Romney tries to regain footing and focus on economy
NEW YORK — Mitt Romneywon the Republican nomination for president chiefly by being a steady hand, the tortoise amid so many hares. Others could bolt ahead and inevitably stumble; Romney plowed forward, relentlessly.
He is still fairly unflappable, and nobody could ever call him flighty. But as the general election nears, his campaign has seemed to be searching for its footing, venturing into territory in recent days that is far afield from the economic issues that, by virtually every account, will decide the election.
Romney returned to that central theme Thursday in a speech at a campaign rally in Fairfax, Va., telling supporters that voting for him offered the best choice to get the economy moving again. And he directly confronted President Obama’s main argument against him: that he is a fabulously wealthy capitalist who is out of touch with ordinary Americans — and would line the pockets of the wealthy if elected.
Romney turned the argument around on Obama. “What he’s done hasn’t helped,” he said. “It has led to a larger and larger gap between the wealthier and the rest of America.... We want real change. I’m going to bring real change and get America working again.”
It was a distinct change of pace for Romney, at least in the last few days.
Gone were references to the Pledge of Allegiance and religious freedom that formed the spine of his recent speeches. Gone was the repetition of “We built it” that mocked Obama’s now-famous remark about business owners not being solely responsible for their success. And gone was talk of Obama as an apologist for the United States abroad — a theme that prompted criticism Wednesday that Romney was inappropriately criticizing the president during a foreign crisis.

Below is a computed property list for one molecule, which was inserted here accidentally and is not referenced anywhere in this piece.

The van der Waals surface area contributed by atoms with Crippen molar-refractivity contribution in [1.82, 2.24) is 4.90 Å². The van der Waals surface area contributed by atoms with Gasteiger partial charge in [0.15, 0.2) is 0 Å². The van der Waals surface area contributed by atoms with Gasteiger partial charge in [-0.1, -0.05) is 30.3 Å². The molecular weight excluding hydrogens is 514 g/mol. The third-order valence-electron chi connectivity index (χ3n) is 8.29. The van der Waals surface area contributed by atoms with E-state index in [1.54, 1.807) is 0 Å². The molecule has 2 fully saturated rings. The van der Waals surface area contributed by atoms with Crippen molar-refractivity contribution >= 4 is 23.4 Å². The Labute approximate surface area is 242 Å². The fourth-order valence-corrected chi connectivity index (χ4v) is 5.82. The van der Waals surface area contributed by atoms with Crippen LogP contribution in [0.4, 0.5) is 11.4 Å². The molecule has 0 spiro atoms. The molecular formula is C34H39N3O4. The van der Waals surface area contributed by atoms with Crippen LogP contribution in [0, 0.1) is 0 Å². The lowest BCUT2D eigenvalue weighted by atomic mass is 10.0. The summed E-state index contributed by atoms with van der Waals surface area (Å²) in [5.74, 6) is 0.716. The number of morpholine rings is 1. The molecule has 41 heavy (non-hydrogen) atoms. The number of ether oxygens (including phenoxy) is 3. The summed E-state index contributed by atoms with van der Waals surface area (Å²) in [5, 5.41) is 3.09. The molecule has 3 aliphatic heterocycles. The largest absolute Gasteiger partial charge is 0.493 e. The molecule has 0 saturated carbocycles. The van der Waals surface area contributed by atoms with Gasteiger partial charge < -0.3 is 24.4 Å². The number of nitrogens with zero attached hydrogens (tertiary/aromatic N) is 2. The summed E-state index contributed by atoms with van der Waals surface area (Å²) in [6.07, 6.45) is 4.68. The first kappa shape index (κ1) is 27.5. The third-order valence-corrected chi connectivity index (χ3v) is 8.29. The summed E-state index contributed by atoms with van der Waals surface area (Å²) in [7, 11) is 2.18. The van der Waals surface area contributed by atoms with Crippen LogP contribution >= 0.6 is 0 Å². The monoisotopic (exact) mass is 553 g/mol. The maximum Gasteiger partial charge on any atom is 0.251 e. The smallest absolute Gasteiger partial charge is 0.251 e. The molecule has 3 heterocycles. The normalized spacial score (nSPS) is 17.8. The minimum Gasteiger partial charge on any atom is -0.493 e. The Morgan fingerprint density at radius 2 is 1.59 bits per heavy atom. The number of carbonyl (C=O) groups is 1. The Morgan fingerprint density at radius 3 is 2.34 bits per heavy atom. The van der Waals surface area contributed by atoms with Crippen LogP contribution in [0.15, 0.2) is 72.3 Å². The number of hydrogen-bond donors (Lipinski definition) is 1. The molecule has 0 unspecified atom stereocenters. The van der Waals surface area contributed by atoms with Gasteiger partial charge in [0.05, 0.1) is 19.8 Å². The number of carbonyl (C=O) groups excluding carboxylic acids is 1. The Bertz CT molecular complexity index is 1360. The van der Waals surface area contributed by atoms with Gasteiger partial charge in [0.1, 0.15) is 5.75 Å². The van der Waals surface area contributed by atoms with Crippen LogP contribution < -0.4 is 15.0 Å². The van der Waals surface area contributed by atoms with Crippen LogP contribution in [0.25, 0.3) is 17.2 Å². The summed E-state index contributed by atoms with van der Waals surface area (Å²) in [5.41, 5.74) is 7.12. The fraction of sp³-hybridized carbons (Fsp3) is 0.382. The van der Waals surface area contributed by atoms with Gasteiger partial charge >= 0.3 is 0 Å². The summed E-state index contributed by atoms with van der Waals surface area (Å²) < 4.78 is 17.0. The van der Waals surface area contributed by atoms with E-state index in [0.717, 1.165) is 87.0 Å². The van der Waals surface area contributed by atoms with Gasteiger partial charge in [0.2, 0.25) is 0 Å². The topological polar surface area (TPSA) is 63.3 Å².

The back-to-basics speech was met with an enthusiastic reception by the crowd at a public park in suburban Fairfax County, across the Potomac River from Washington. “I thought he was inspiring,” said Katie Wilson, 40, who said she was the vice president of a national company and president of her parent-teacher organization.
Of course, that’s true of most campaign speeches, which tend to be given to self-selected (or campaign-selected) partisan crowds.
But Romney has rubbed even some Republicans the wrong way lately and prompted some murmuring about the direction of his campaign — especially as polls have shown Obama pulling ahead in a race that was essentially deadlocked for months, and which many Republicans have long believed was theirs to lose.
On Monday, Romney campaigned in Ohio, delivering a speech heavy with talk of the Pledge of Allegiance — which, to be sure, he used as a springboard to talk about the economy, among other topics. On Tuesday, the 11th anniversary of the Sept. 11 attacks, he flew for a total of nine hours, from Chicago to Reno, and from Reno to Jacksonville, Fla., to deliver one 18-minute speech to a National Guard convention that was primarily about national defense — appropriate, certainly, on that date.
Then, shortly after arriving in Jacksonville, his campaign sent out a statement about the unfolding unrest in the Middle East. Much has been made of that — far too much, conservatives argue — and it is too early to say whether it hurt or helped Romney politically. His statement used a news release and a tweet sent by a low-level diplomat in Cairo to accuse President Obama of apologizing to and sympathizing with those who had murdered American diplomats in Libya. It led to some griping in Republican circles that Romney had exercised too little caution. It is a charge rarely made against him.
“Sometimes, when really bad things happen, when hot things happen, cool words or no words is the way to go,” wrote Peggy Noonan, a former speechwriter for President Reagan.
The next morning found Romney in a campaign office in suburban Jacksonville, standing at a podium in front of a hastily erected blue backdrop, determined to defend his prior statement.
“The president takes responsibility not just for the words that come from his mouth but for the words that come from his ambassadors, from his administration, from his embassies, from his State Department,” Romney said. “They clearly sent mixed messages to the world, and the statement that came from the administration and the embassy is ... akin to an apology and was, I think, a severe miscalculation.”
A campaign rally, announced suddenly the night before, was just as suddenly canceled, and several dozen supporters were ushered out of the campaign office to peer in through plate-glass windows.
Former President Clinton was also in battleground Florida that day, campaigning for Obama. Clinton, of course, will be forever associated with the phrase that defined his 1992 election: “It’s the economy, stupid.” His focus that day: Like a laser, on the economy.
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